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Patente

  1. Erweiterte Patentsuche
VeröffentlichungsnummerUS6510516 B1
PublikationstypErteilung
AnmeldenummerUS 09/231,140
Veröffentlichungsdatum21. Jan. 2003
Eingetragen15. Jan. 1999
Prioritätsdatum16. Jan. 1998
GebührenstatusBezahlt
Auch veröffentlicht unterCA2315212A1, CA2315212C, CN1153140C, CN1287639A, DE69901231D1, DE69901231T2, EP1047992A1, EP1047992B1, WO1999036854A1
Veröffentlichungsnummer09231140, 231140, US 6510516 B1, US 6510516B1, US-B1-6510516, US6510516 B1, US6510516B1
ErfinderGreg Benson, Martin Franklin, Christopher L. Knauft
Ursprünglich BevollmächtigterMacrovision Corporation
Zitat exportierenBiBTeX, EndNote, RefMan
Externe Links: USPTO, USPTO-Zuordnung, Espacenet
System and method for authenticating peer components
US 6510516 B1
Zusammenfassung
A system and method for controlling the usage of data objects in component object systems. According to the invention, each data object includes a peer list that defines one or more peer data objects that are required by the data object. Upon receipt of a data object, the system verifies the integrity of the data object. Further, the system identifies the integrity of the peer data objects. If the system cannot find the peer data objects, or the system cannot authenticate the peer data objects, the system may optionally retrieve a peer data object that can be authenticated from a data object depository. In addition to validating the integrity of the data object, the system verifies that the data object is authorized to communicate with each of the peer data objects. Further, the system verifies that the peer data objects are authorized to communicate with the data object.
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Ansprüche(32)
What is claimed is:
1. A method of controlling the usage of data in a computer having one or more peer data objects, the method comprising:
providing a data object, the data object including a description of one or more of the peer data objects that are required for usage of the data object;
determining whether the peer data objects are authorized to communicate with the data object;
determining whether the data object is authorized to communicate with the peer data objects; and
connecting the data object to the peer data objects based upon authorization being granted such that the data object can communicate with the peer data objects and the peer data objects can communicate with the data object.
2. The method of claim 1, additionally comprising authenticating the identity of the data object.
3. The method of claim 1, additionally comprising authenticating the identity of each of the peer data objects.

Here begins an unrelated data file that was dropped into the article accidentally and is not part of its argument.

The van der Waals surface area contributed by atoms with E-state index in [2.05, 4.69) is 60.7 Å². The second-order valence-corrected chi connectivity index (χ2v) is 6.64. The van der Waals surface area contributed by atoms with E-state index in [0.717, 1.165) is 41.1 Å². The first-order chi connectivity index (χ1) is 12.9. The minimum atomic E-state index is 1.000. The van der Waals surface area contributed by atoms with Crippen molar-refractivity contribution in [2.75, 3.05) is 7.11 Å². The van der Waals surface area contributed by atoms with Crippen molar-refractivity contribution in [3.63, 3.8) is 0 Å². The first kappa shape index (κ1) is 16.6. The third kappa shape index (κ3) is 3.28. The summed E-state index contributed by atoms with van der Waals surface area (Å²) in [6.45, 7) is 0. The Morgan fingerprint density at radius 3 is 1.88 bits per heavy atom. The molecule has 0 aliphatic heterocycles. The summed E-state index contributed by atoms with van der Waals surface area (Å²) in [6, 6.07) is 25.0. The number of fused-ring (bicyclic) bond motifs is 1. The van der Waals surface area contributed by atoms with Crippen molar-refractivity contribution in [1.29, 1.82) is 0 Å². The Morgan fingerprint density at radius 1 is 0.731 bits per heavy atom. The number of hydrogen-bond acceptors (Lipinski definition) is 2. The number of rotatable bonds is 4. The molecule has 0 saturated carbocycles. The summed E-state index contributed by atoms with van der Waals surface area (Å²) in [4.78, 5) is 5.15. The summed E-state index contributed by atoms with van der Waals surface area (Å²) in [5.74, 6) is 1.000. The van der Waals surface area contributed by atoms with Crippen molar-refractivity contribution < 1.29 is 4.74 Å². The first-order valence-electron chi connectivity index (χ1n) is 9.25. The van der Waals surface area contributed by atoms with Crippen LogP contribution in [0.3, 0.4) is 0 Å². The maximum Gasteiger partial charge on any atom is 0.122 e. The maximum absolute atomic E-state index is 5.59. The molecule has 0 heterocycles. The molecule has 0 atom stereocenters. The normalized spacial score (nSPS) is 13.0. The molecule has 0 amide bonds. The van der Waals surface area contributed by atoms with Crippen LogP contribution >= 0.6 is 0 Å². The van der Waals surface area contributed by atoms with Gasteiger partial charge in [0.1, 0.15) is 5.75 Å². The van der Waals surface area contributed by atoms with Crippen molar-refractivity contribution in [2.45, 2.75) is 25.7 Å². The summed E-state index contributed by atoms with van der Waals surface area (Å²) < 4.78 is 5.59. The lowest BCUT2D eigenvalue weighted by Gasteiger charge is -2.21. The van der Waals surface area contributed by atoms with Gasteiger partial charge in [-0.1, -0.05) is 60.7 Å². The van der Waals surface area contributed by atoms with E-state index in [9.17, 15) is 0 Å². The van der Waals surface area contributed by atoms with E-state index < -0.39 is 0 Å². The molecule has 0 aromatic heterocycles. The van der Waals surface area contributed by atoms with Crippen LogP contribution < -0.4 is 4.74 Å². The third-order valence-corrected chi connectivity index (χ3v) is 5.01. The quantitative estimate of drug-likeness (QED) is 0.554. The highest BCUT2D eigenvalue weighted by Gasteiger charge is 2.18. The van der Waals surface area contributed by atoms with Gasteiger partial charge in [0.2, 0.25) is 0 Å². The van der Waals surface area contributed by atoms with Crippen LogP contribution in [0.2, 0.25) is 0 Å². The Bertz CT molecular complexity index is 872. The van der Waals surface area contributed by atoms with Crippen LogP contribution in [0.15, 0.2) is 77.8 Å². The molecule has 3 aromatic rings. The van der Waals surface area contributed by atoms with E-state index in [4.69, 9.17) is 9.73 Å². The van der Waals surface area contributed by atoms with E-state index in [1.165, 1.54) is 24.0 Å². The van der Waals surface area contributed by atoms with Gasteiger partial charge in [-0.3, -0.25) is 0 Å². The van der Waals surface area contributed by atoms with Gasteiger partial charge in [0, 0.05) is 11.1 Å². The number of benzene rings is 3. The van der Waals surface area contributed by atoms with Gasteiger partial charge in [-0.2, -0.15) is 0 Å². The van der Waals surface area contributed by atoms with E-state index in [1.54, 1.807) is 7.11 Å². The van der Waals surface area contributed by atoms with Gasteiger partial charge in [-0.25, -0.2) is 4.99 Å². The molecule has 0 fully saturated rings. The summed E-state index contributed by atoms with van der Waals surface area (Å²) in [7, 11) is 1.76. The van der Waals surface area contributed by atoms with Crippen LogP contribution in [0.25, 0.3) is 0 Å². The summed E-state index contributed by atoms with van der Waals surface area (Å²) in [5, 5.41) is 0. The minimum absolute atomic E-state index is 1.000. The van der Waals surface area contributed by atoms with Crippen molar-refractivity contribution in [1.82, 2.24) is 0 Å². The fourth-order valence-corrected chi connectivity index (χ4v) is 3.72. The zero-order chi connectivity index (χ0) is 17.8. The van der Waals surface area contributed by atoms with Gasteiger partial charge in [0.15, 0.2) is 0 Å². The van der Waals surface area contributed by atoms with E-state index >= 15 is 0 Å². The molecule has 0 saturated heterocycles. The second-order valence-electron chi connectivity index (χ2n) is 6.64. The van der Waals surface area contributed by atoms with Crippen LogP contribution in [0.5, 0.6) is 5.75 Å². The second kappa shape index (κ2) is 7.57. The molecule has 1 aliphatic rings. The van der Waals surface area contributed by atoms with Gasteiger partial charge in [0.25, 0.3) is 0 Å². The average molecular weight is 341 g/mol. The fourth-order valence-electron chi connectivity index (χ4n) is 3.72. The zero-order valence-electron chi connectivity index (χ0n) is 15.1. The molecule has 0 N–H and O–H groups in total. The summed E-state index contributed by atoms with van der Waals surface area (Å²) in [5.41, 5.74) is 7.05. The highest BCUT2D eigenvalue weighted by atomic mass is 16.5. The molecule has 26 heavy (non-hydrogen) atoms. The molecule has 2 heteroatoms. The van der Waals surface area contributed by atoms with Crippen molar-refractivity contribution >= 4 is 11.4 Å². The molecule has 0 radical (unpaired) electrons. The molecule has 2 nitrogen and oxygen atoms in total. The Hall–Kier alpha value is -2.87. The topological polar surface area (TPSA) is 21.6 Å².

4. The method of claim 1, additionally comprising:
determining the presence of the peer data objects; and
retrieving any of the peer data objects that are not present in the computer.
5. The method of claim 1, wherein the data object includes one or more subcomponents that define the usage of the data object in connection with the peer data objects.
6. The method of claim 1, wherein the peer data objects collectively define a software application.
7. The method of claim 1, wherein the software application is an Internet browser.
8. The method of claim 7, wherein the software application is an on-line virtual store.
9. The method of claim 1, wherein one of the peer data objects is a hardware device.
10. The method of claim 1, wherein the data object is encrypted.
11. The method of claim 1, wherein determining whether the peer data objects are authorized to communicate with the data object includes verifying at least one digital signature in each of the peer data objects.
12. The method of claim 1, wherein determining whether the data object is authorized to communicate with the peer data objects includes verifying at least one digital signature in the data object.
13. The method of claim 1, wherein the data object has at least one subcomponent, the subcomponent having an associated digital signature, and wherein determining whether the data object is authorized to communicate with the peer data objects includes verifying the digital signature associated with each subcomponent.
14. The method of claim 13, wherein the subcomponent contains data, and wherein the digital signature is a digitally encrypted hash of the content of the data in the subcomponent using a private key of the signer of the digital signature.
15. The method of claim 1, additionally comprising verifying the integrity of the data object.
16. The method of claim 1, wherein each of the peer data objects is a data object.